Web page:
But back to the weird thing about receipts.  After I've presented my roubles and kopeks and the machine has spit out the long paper receipt, just before the cashier hands it over she will always put a tear in the paper.  Sometimes it's a big tear that goes halfway through the paper at the top of the receipt, or sometimes it's a small hole made by folding it over and making a tearing the middle.

Here's one that's been torn in the middle.

This happens EVERY TIME.  It also happens in other shops, mostly smaller ones, but with enough regularity that it's obviously A Thing.

So what is The Thing?  Here's the best I can come up with, based on a bit of googling.  It seems that tearing the receipt somehow marks the transaction as "complete" and may go back to the Soviet Era when shopping was conducted differently.
Supposedly, this practice goes back to the Soviet days, when most stores had the merchandise behind counters and glass cases. To make a purchase, you would ask an employee to get the merchandise for you and prepare a sales receipt, which you take to a second employee/cashier. After you paid, you would take the receipt back to the first employee to pick up your stuff. Then that employee would tear the receipt, to finalize the transaction, and prevent customers from trying to come back and get a second item later for free.  (Thanks to Carpe Diem for this explanation.)
Another blogger even went far enough to uncover a Russian statute (Law Number 904 dated 1998) still on the books that apparently states:  "Receipts are considered closed with the simultaneous release of goods (rendering of services) and the use of a stamp or tearing [the receipt] in a specified location."

So there you have it. The grocery clerks are simply conforming to Law 904.  Which makes me wonder whether Law 905 is something like "Each transaction shall be further verified by the clerk or attendant looking sideways at the purchaser to indicate general disdain or disinterest."

On the Life Underground:

Moscow is a big city in many ways.  In particular, and I know I've mentioned this before, they are inordinately fond of very wide streets.  This would pose a problem for pedestrians, if weren't for the existence of another particularly common Muscovite phenomenon - the perehod.  (Переход.  Pronounced with that throat-clearing "H" heard in Loch.  "Pair-u-HODE")  A perehod is simply a pedestrian underpass that allows one to cross safely beneath a busy street.  But it doesn't stop there.  It's true that some perehods are quite plain (even, dare I say it, pedestrian!  Ha!).  But many, especially in busier areas or near metro stations, are lined with tiny shops selling just about anything.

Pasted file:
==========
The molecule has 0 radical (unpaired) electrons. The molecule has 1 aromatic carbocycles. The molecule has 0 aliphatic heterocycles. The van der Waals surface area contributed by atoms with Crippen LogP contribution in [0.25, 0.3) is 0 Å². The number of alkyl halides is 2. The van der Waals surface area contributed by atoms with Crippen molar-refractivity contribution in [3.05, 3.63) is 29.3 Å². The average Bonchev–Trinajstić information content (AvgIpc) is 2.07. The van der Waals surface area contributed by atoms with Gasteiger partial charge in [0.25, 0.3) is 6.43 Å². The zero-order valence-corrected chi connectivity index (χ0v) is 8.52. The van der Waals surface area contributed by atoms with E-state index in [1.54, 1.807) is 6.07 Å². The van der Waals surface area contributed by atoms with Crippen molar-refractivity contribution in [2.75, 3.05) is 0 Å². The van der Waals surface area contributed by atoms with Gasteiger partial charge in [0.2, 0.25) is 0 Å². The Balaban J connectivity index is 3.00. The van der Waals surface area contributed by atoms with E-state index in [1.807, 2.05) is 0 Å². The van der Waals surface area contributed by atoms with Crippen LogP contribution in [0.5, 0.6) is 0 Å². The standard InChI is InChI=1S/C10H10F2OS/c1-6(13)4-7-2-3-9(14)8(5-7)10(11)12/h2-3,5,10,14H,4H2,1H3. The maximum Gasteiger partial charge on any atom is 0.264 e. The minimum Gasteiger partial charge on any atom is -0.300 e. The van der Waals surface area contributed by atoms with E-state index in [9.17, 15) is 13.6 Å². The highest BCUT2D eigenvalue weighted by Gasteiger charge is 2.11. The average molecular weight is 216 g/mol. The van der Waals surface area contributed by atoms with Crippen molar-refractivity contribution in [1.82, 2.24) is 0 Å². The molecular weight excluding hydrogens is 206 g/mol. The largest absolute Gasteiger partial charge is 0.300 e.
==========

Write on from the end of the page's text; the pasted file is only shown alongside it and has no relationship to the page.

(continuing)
Here's a shot of the perehod leading to Dinamo metro, in my 'hood.

As you can see, it's not exactly Selfridges.  Ceilings are low, lighting is generally not great, and the shops are incredibly tiny.  In most cases I'd estimate that the square footage of an average kiosk in a perehod could be as little as 4' x 8-10', or maybe a bit bigger.  Certainly you'd never have the room to lay down sideways in most.

A shop in my Dinamo perehod.  

And I don't know about you, but the first thing on my mind on the way to the Lubyanka metro is not "Where can I pick up some nice painted miniature soldiers?"

Most shops in perehods are far too tiny to admit patrons so usually the shopkeeper sits inside, with all his or her wares crammed into the windows on display.  Business gets transacted through a tiny hatch, which makes buying in a perehod somewhat intimidating for someone with limited language skills.  It means you really need to be able to describe what you want, because pointing can be tricky when the seller has no real line of sight to what you're pointing at.

See what I mean?


And what can one buy in a perehod?  Almost anything is the quick answer.  I took photos and notes at Dinamo and at another large perehod at Lubyanka metro, and here's the list I came up with: women's clothing and undergarments, purses and accessories, magazines and newspapers, jewellery, kids' clothes, umbrellas, ID photos, drinks and junk food, cigarettes, keys and locks, stationery and greeting cards, lottery tickets, mobile phone accessories, linen and bedding, watches, football souvenirs, fresh baked goods, real estate, pantyhose, batteries, electronics and flowers.  They're like a whole little subculture (literally sub-, in fact.)

And that's all for this week.  Next Saturday I'm off for a quick vacation in Canada and an even quicker stop in London to renew my visa.  And though I've only been here for a short time, I'm really looking forward to the break.  Let's all just hope that my sinuses smarten up sometime before I get on the trans-Atlantic flight.  Please?